I could not find them in anywhere in English!!!

The problem is that they are in Russian and I have been trying to find a translation agency that has reasonable prices but they are Way too much for me . It is for my personal use , I don’t intend to sell and gain profit.

Most would charge between 8-15 cents per word and for 1 hour dvd the prices are outrages like 1000 dollars!

I wonder do you know of a reasonable price translation agency or individual who has good translations but not expensive?

There is a software but it still needs someone to review and by the way it costs 300 dollars.

It seems to me that it’s highly unlikely ever to be an economic proposition to have a book translated especially for yourself.

If it was me, I think I would pay for some dressmaking lessons instead, as being cheaper and more useful.

If you want to use the books/DVDs, I would advertise on Gumtree (craigslist, etc) for a Russian speaker to spend an hour or three going through them with you and explaining what they’re about–that might be enough if there are plenty of illustrations.  The other thing to remember is that a surprising amount of Russian ‘practical’ literature is derived from foreign-language sources, so that’s something you could easily get someone to check for you–whether there’s an English-language original it’s been adapted from.

For a specific technical area with a restricted vocabulary and range of grammatical constructions automatic translation might be good enough though I’m not sure how you would get the text in from a hard-copy original. If you can get the text in electronic form, try a sample on one of the free online translators and see how useful the result is.

However, I can’t help feeling that what you want to know is common currency among women of a certain age and background–for instance, anyone who was a young woman in the UK in the 1940s or 1950s will know how to make her own clothes and have spent many, many evenings doing so…It’s just a case of making contact.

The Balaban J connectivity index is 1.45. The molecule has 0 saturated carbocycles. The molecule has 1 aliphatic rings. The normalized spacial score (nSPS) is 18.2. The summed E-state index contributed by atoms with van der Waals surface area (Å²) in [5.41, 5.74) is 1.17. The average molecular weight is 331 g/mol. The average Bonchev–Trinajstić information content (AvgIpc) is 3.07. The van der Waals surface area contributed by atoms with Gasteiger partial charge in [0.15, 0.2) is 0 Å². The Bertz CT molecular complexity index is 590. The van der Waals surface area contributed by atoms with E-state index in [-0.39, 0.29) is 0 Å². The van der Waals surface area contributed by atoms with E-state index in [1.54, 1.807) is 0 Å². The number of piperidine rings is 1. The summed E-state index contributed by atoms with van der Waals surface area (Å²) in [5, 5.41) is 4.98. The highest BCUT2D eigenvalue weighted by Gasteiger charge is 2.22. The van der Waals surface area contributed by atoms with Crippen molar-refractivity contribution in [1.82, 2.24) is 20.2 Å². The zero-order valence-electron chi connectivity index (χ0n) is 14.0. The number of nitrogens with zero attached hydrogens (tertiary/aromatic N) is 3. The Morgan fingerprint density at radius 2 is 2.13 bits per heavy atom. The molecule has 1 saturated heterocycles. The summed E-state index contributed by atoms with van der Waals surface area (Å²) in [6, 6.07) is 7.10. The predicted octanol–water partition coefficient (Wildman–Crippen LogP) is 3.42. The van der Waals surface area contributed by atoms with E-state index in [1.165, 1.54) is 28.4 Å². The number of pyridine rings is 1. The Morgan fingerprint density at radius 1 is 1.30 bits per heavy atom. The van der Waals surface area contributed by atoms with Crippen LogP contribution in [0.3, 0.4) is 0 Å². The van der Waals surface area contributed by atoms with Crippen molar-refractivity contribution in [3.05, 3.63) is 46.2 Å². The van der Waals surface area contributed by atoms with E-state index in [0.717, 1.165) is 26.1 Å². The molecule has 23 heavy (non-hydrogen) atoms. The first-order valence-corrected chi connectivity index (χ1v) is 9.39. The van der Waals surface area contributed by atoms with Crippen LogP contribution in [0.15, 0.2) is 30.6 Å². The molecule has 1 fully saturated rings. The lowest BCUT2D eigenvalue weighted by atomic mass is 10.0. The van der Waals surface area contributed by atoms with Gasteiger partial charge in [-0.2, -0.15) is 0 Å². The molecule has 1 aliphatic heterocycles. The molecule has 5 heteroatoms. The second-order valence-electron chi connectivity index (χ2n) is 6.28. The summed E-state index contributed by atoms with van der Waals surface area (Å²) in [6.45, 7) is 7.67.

If I think about cooking, which unlike dressmaking I do know about, I find it quite hard to cook from an American recipe–not only are the measures different, but some common implements and procedures are described differently and some of the ingredients are just different.  Still more with a recipe in French…My point here being again that you really need a person rather than a text…

Meanwhile, a translator (retired) has kindly commented as follows:

I agree with all the comments. And even in leafy Leamington you can get group or private sewing lessons really easily.

Why the questioner has ended up with Russian sources only I can’t imagine. It’s likely that there are still more people dress-making in Russia than UK/US, but there are older books giving this sort of information in English. Re the translation – it’s the sort of comment that makes my blood boil. If you pay peanuts you get monkeys. I bet she doesn’t do her own job for less than the minimum wage. I doubt if she’d get a proper translation for less than the lower quote though the upper one sounds relatively high. Obviously a freelance might be cheaper than an agency. The free translations are pretty good these days, so I don’t know why she’s even looked at purchasing software.